When our commune was first established the founding elders agreed that there would be no recognition or celebration of holidays based in Pagan tradition. That included Christmas.
My father referred to Christmas as a “filthy Pagan ritual” and refused to expose his children to its customs. As a child I was far too young to understand the true meaning of either the holiday or my father’s opinion of its formation. Growing up I knew the birth of Jesus was in April and we celebrated his birth each year with great enthusiasm. Aside from a small gift provided by my grandparents, Christmas went by each year with no fan fare or acknowledgement.
As I became an adult and enjoyed the fruits of the real world I fell in love with Christmas. I fell in love with the lights, the music, the food and the energy. But I still had no connection with it in regards to Jesus. It was a Pagan celebration of joy and giving and I was perfectly accepting of that. I was anti-religion and wanted nothing to do with any religious aspect of the holidays. Then I matured and discovered the truth of Spirituality. I rediscovered Christ and his teachings of light. I am not a Christian and have no attachments to the birth of Christ. Although I do celebrate his life and his messages along with the other celebrations during this time of year. I have finally come to understand the true meaning of Christmas and the joyous celebration this season represents.
My father was right about the Pagan foundation of Christmas, although I completely disagree about it being based in evil practices. Religious scholars all agree that Jesus was not born in December, so why did the Catholic Church choose December 25th? It is really quite simple. December 21st is the winter solstice, the day that the promise of light returns each year to our planet. The weeks surrounding the winter solstice have been celebrated for thousands of years, long before the birth of Christ, by cultures all over the world. Regardless of religious, pagan or traditional beliefs this time of year has always been filled with gratitude, joy and celebration. It is a time that celebrates abundance and promises hope for the future. It is a celebration of light.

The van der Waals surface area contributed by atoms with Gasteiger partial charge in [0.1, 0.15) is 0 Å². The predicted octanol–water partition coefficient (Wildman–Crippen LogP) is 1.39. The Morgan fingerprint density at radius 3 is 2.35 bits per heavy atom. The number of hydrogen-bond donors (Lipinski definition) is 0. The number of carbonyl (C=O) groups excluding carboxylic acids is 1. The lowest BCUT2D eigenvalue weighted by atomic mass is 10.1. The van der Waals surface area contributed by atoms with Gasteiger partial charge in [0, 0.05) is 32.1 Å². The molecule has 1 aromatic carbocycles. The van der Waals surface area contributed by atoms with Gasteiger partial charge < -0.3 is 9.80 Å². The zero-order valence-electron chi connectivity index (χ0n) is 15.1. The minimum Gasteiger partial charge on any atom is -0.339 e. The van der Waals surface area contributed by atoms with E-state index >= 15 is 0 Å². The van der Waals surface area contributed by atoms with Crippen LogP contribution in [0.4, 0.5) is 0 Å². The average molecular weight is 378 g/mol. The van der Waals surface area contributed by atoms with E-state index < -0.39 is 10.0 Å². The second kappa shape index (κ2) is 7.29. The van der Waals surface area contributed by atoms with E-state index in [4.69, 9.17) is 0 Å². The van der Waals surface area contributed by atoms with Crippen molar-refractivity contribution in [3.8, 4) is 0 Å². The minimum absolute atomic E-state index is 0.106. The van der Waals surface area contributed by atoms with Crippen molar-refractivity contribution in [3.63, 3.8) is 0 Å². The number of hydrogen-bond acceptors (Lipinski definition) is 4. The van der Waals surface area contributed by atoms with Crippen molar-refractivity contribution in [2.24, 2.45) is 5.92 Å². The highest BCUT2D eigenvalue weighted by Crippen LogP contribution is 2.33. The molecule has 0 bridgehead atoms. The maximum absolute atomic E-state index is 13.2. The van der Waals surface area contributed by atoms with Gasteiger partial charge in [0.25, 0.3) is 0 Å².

The Christmas season is not just for Christians but for people of all races, creeds and beliefs to celebrate the harvest, celebrate life’s bounty, celebrate love and yes, celebrate the return of light and hope that accompanies it. The return of light is recognized with many names and rituals, all of which are beautiful and inspiring. Regardless of the tradition they all deserve recognition and celebration. Happy Holidays!
For more information about the true history of Christmas visit the History Channel at http://www.history.com/topics/christmas
3 thoughts on “Christmas in the Commune”
Very interesting perspective. I like the idea of “celebrate the return of light”. I think I’ll go do that right now.
I think the Pagans identified with this time of year because the solstice affects everything in a sort of universal way, as far as all life is concerned.
What is fascinating is that the celebration of light is still part of the traditions of modern religions. While most people don’t recognize the routes of their practices they are still a variation of ancient beliefs. What is most obvious are the christmas lights on the tree.